For me - and many other moms - the hardest part of having a newborn can be breastfeeding. I think popular culture has lead many to assume you deliver the baby, pop the baby on the boob and it’s all good. Baby feeds well, gains weight and all is right in the world. NOT SO for so many moms, myself included. In my experience at least 90% of new moms have some difficulty with breast-feeding. For me and the many moms I speak with this leads to feelings of failure, inadequacy, and often guilt when formula is introduced. People often don’t speak about their breastfeeding challenges, which only adds to the stigma.

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Breastfeeding was the most challenging thing I have ever done - more challenging than residency, fellowships, and exams. Our oldest son was colicky and irritable and wanted milk in large volumes and quickly! My body was hard pressed to produce enough milk let alone keep up with rate at which he wanted it. We tried it all – pumping, not pumping, tube feeding, cup feeding, formula… In the first two months of his life I spent upwards of 15 hours a day preparing to feed, feeding, or cleaning up after a feed, not to mention the every other day visits to the pediatrician’s office for weight checks. It was PAINFUL, EXHAUSTING, STRESSFUL and HARD. No one prepared me for that. But I was obsessed with making it work, and we did. By four months he settled (and was on solids to help fill him up) and I continued to nurse him until he was 13 months old. All good things are worth fighting for, and it became the thing I most valued in my early parenting life.

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So what have I learned from this less-than-ideal experience? A whole bunch of tips:

Skin to Skin

Try to place baby at the breast as soon as you are able after delivery. Delay can hamper feeding. Keeping the baby near the breast often may mitigate some breastfeeding issues.


Seek guidance in latching your baby. Many mothers do not find latching baby on to be natural and easy. If baby isn’t latched well, they will not be able to transfer milk well, and your body will not respond by making more milk. This downward spiral is the reason many women feel they are unable to breastfeed. If you are having lots of nipple pain when feeding, please ask a lactation consultant or physician to examine your latch.

Supply and Demand

The more milk that comes out, the more milk you’ll produce. How to increase milk supply? Feed! Your body should make enough milk to feed your baby. Trust in that. If you are concerned that you don’t have enough, you can try pumping or hand expressing after feeds. This will stimulate a greater supply.


I recommend that moms compress the breast when baby stops sucking to stimulate the baby to start sucking again. This also seems to calm babies like mine that want it fast!

Breast Milk Pump Use

As I mentioned above, the more milk that comes out, the more milk you will likely produce. Some women respond well to pumping after each breastfeed to increase supply. However, if this decreases how much you have available for baby at the next feed, hold off.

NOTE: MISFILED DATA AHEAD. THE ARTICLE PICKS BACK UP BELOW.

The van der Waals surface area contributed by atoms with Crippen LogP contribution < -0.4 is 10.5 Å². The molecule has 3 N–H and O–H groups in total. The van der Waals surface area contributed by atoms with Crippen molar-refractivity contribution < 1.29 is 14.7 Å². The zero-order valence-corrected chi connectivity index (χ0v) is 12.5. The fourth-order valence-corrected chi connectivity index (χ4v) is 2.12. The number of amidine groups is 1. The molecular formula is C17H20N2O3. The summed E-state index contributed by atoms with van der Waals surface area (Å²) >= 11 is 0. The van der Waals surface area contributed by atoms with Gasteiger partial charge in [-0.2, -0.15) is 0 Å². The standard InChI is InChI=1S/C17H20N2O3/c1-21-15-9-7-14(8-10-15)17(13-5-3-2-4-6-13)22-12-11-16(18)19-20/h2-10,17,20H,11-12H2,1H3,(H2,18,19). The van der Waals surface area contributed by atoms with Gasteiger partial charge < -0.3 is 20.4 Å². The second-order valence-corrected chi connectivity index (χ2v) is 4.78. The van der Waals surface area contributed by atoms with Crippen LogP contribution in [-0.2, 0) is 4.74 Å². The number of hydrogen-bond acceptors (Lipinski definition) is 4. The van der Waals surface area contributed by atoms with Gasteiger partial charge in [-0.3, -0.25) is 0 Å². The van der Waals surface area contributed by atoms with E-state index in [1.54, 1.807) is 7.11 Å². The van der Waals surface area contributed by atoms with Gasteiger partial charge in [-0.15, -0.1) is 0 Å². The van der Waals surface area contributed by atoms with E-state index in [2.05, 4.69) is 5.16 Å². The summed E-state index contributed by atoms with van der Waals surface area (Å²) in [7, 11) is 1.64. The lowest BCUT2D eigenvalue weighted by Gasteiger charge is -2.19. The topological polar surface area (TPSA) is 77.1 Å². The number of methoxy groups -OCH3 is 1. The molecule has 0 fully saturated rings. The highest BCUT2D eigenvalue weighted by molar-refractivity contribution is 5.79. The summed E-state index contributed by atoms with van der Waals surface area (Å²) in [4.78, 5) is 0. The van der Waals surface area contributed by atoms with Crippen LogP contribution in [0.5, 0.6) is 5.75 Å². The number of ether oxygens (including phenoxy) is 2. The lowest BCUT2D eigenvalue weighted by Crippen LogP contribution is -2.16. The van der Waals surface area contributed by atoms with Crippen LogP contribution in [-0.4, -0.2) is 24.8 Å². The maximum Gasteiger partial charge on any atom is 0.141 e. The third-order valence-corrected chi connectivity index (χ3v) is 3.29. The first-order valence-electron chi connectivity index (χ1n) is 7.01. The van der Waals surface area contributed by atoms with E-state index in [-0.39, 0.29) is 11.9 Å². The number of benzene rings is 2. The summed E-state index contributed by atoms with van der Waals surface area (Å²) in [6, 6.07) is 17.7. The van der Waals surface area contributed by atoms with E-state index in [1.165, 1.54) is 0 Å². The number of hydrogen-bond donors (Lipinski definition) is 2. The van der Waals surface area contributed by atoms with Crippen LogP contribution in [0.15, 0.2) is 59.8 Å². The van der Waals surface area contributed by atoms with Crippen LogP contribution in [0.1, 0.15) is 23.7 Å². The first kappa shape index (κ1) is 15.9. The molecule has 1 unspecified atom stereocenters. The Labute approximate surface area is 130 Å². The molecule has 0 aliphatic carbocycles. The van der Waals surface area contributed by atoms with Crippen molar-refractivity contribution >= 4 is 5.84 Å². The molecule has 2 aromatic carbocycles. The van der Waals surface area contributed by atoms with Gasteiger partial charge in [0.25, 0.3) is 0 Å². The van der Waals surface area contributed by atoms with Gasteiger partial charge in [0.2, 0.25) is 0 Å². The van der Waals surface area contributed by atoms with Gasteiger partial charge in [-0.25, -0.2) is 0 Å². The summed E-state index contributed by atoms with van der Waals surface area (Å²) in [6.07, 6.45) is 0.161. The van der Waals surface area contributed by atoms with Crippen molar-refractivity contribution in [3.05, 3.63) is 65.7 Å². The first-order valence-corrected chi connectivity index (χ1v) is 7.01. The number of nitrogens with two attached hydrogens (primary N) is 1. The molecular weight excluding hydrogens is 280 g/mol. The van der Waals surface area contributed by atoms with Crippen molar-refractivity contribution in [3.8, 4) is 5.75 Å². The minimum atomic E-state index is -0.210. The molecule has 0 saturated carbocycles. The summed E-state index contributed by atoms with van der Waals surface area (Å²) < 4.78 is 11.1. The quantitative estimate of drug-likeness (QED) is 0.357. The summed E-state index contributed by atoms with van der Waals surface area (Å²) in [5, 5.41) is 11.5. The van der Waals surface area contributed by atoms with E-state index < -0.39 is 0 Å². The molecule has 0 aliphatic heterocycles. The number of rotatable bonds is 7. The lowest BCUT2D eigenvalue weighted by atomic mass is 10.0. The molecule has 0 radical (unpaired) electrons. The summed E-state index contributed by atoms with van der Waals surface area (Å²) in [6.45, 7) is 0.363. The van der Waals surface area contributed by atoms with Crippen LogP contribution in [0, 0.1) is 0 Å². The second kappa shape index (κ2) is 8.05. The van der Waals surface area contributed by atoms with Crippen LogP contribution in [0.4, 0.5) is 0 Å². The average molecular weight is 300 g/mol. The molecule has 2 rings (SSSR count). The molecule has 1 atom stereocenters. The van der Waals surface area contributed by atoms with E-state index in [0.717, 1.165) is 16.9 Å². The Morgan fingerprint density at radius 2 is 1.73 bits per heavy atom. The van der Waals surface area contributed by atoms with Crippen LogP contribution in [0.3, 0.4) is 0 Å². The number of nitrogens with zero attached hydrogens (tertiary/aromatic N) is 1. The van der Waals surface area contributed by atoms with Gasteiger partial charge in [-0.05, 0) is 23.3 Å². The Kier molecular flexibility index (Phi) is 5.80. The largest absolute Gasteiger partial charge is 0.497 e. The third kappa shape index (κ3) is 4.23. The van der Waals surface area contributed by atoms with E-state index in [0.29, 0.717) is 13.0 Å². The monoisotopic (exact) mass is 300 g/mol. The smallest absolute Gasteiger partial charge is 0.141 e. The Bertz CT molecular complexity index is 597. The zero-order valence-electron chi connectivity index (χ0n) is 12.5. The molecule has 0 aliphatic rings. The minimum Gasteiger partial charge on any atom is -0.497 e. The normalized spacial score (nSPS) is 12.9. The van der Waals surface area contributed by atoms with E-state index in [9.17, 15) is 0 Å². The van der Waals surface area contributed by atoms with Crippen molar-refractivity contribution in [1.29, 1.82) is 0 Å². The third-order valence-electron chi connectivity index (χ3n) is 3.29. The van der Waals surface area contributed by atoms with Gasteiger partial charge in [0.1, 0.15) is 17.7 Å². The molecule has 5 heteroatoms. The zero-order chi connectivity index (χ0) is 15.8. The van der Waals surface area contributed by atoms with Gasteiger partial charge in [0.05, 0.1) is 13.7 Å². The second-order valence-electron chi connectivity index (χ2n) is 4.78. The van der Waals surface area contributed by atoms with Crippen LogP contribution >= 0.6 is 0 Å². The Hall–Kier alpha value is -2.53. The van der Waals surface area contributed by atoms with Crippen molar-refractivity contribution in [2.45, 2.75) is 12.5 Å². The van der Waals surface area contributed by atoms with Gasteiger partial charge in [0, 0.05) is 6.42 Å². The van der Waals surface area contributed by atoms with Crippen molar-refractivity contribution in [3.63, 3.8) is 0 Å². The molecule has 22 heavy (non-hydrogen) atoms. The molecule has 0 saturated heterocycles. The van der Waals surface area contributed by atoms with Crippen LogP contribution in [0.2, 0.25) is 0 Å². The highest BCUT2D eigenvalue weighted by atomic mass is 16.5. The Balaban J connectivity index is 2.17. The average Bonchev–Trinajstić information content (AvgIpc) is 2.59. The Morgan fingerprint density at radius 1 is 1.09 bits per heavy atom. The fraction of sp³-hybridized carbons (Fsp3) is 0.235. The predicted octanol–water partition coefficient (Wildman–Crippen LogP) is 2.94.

Feed One Breast Fully, then Switch

I recommend that moms fully drain one breast before offering the other. One breast is the meal and the other is dessert. By completely draining one breast the body will make more milk to refill this breast.

Stop timing Feeds

Many parents watch the clock and assume that by 15 or 30 or 45 minutes the baby should be full. Some babies who feed vigorously and with an excellent latch are full in 10 minutes, others take an hour. The trick is to watch how the baby is sucking. What I look for is strong suck, suck, suck, suck, … pause. This is the baby stimulating the let down and then pausing to swallow. If the baby is merely softly sucking with no pausing, they are likely pacifying and getting no milk transfer.

Feed 8-10 times a Day to Start

Some babies need more feeds, some less, but this is a good starting point. If your baby wants to feed more during the day, and less at night, and they are gaining weight well, then I’d take the extra sleep! As long as weight gain is steady, I think babies should tell you when they want to eat. I don’t wake my son if he is sleeping more than 3 hours. I relax.

Some additional tips:

Drinking and breastfeeding: To have lots of milk for baby you need to drink a lot of fluid yourself. Drinking at least 2 liters a day can make a big difference.  I sit with a water bottle beside me and sip throughout breast feeds.

Avoid artificial nipples early on: Once babies are stable at the breast and gaining a consistent amount of weight, artificial nipples (bottle, soother) can be okay. Babies like a fast flow and minimal work. Breastfeeding is harder and slower than feeding by bottle. I find babies that get the bottle in the first few weeks of life tend to get frustrated by the slower flow of milk from the breast. If baby requires supplementation, I suggest using a lactation aid (essentially a straw at the breast, where baby gets pumped milk or formula as supplement, while also breastfeeding, thus stimulating the breast to make more milk), cup or syringe.

What to eat when breastfeeding: Some lactation consultants swear by Guinness Beer and oatmeal. There is some evidence that these may help increase your supply. Oatmeal you can eat any time of the day, though the beer I would save for after a feed, as drinking alcohol when breastfeeding should be limited to at least an hour before a feeding.

Natural and prescription treatments:  I took fenugreek and blessed thistle pills along with a prescription, Domperidone, for the duration of my breastfeeding time with my eldest. I simply didn’t have enough milk otherwise. Discuss these with your doctor or midwife.

Bottom line: If you decide to breast feed, know you are not alone if you have struggles. There are a lot of things you can do to remedy any difficulties and you are not alone!

Read more from Dr. Dina at The Baby Doctor blog, or on her Facebook page.